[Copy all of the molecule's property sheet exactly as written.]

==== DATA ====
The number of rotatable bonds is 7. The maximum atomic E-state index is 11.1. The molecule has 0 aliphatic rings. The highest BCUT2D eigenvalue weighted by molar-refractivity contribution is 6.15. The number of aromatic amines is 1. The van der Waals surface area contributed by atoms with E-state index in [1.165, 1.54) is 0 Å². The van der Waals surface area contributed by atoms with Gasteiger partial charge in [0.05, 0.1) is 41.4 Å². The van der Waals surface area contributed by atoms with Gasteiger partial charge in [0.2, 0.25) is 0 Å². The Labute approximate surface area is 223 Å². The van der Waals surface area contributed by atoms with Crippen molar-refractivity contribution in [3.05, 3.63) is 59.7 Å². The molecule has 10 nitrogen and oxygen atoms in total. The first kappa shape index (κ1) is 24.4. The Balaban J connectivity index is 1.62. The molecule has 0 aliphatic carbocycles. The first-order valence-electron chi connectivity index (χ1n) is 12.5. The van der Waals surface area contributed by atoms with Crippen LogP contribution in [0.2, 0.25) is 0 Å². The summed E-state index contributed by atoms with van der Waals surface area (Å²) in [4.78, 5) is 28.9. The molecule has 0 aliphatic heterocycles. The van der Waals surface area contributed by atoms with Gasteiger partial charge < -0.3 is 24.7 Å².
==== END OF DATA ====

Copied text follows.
The number of rotatable bonds is 7. The maximum atomic E-state index is 11.1. The molecule has 0 aliphatic rings. The highest BCUT2D eigenvalue weighted by molar-refractivity contribution is 6.15. The number of aromatic amines is 1. The van der Waals surface area contributed by atoms with E-state index in [1.165, 1.54) is 0 Å². The van der Waals surface area contributed by atoms with Gasteiger partial charge in [0.05, 0.1) is 41.4 Å². The van der Waals surface area contributed by atoms with Gasteiger partial charge in [0.2, 0.25) is 0 Å². The Labute approximate surface area is 223 Å². The van der Waals surface area contributed by atoms with Crippen molar-refractivity contribution in [3.05, 3.63) is 59.7 Å². The molecule has 10 nitrogen and oxygen atoms in total. The first kappa shape index (κ1) is 24.4. The Balaban J connectivity index is 1.62. The molecule has 0 aliphatic carbocycles. The first-order valence-electron chi connectivity index (χ1n) is 12.5. The van der Waals surface area contributed by atoms with Crippen LogP contribution in [0.2, 0.25) is 0 Å². The summed E-state index contributed by atoms with van der Waals surface area (Å²) in [4.78, 5) is 28.9. The molecule has 0 aliphatic heterocycles. The van der Waals surface area contributed by atoms with Gasteiger partial charge < -0.3 is 24.7 Å².